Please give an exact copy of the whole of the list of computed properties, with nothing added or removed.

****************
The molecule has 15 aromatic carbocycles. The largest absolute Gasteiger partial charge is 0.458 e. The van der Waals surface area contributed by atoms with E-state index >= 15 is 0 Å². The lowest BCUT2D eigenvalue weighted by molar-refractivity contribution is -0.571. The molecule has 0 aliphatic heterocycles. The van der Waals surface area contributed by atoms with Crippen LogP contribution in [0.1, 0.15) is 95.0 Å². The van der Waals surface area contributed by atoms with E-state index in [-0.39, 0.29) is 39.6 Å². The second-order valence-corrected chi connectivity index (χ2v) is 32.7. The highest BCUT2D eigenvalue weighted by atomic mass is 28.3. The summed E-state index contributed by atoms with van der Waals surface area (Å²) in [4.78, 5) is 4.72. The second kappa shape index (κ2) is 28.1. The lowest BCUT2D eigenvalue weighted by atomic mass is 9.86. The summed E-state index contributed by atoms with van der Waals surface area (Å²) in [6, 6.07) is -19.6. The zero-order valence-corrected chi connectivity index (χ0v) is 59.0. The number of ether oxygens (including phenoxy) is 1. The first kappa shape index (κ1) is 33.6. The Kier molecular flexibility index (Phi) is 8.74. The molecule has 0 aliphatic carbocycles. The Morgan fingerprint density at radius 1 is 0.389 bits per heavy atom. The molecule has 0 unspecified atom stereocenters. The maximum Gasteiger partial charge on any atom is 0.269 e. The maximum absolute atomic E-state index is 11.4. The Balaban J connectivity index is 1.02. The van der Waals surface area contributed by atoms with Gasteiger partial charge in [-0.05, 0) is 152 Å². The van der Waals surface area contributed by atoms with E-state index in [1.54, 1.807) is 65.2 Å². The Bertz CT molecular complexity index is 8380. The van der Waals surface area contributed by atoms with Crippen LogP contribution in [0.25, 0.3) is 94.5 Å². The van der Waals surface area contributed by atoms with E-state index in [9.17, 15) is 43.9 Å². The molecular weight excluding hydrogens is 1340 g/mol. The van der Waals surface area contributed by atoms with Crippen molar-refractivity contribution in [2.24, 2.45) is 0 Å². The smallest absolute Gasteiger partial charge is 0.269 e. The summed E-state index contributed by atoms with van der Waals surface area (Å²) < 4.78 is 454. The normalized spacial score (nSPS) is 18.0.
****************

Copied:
The molecule has 15 aromatic carbocycles. The largest absolute Gasteiger partial charge is 0.458 e. The van der Waals surface area contributed by atoms with E-state index >= 15 is 0 Å². The lowest BCUT2D eigenvalue weighted by molar-refractivity contribution is -0.571. The molecule has 0 aliphatic heterocycles. The van der Waals surface area contributed by atoms with Crippen LogP contribution in [0.1, 0.15) is 95.0 Å². The van der Waals surface area contributed by atoms with E-state index in [-0.39, 0.29) is 39.6 Å². The second-order valence-corrected chi connectivity index (χ2v) is 32.7. The highest BCUT2D eigenvalue weighted by atomic mass is 28.3. The summed E-state index contributed by atoms with van der Waals surface area (Å²) in [4.78, 5) is 4.72. The second kappa shape index (κ2) is 28.1. The lowest BCUT2D eigenvalue weighted by atomic mass is 9.86. The summed E-state index contributed by atoms with van der Waals surface area (Å²) in [6, 6.07) is -19.6. The zero-order valence-corrected chi connectivity index (χ0v) is 59.0. The number of ether oxygens (including phenoxy) is 1. The first kappa shape index (κ1) is 33.6. The Kier molecular flexibility index (Phi) is 8.74. The molecule has 0 aliphatic carbocycles. The Morgan fingerprint density at radius 1 is 0.389 bits per heavy atom. The molecule has 0 unspecified atom stereocenters. The maximum Gasteiger partial charge on any atom is 0.269 e. The maximum absolute atomic E-state index is 11.4. The Balaban J connectivity index is 1.02. The van der Waals surface area contributed by atoms with Gasteiger partial charge in [-0.05, 0) is 152 Å². The van der Waals surface area contributed by atoms with E-state index in [1.54, 1.807) is 65.2 Å². The Bertz CT molecular complexity index is 8380. The van der Waals surface area contributed by atoms with Crippen LogP contribution in [0.25, 0.3) is 94.5 Å². The van der Waals surface area contributed by atoms with E-state index in [9.17, 15) is 43.9 Å². The molecular weight excluding hydrogens is 1340 g/mol. The van der Waals surface area contributed by atoms with Crippen molar-refractivity contribution in [2.24, 2.45) is 0 Å². The smallest absolute Gasteiger partial charge is 0.269 e. The summed E-state index contributed by atoms with van der Waals surface area (Å²) < 4.78 is 454. The normalized spacial score (nSPS) is 18.0.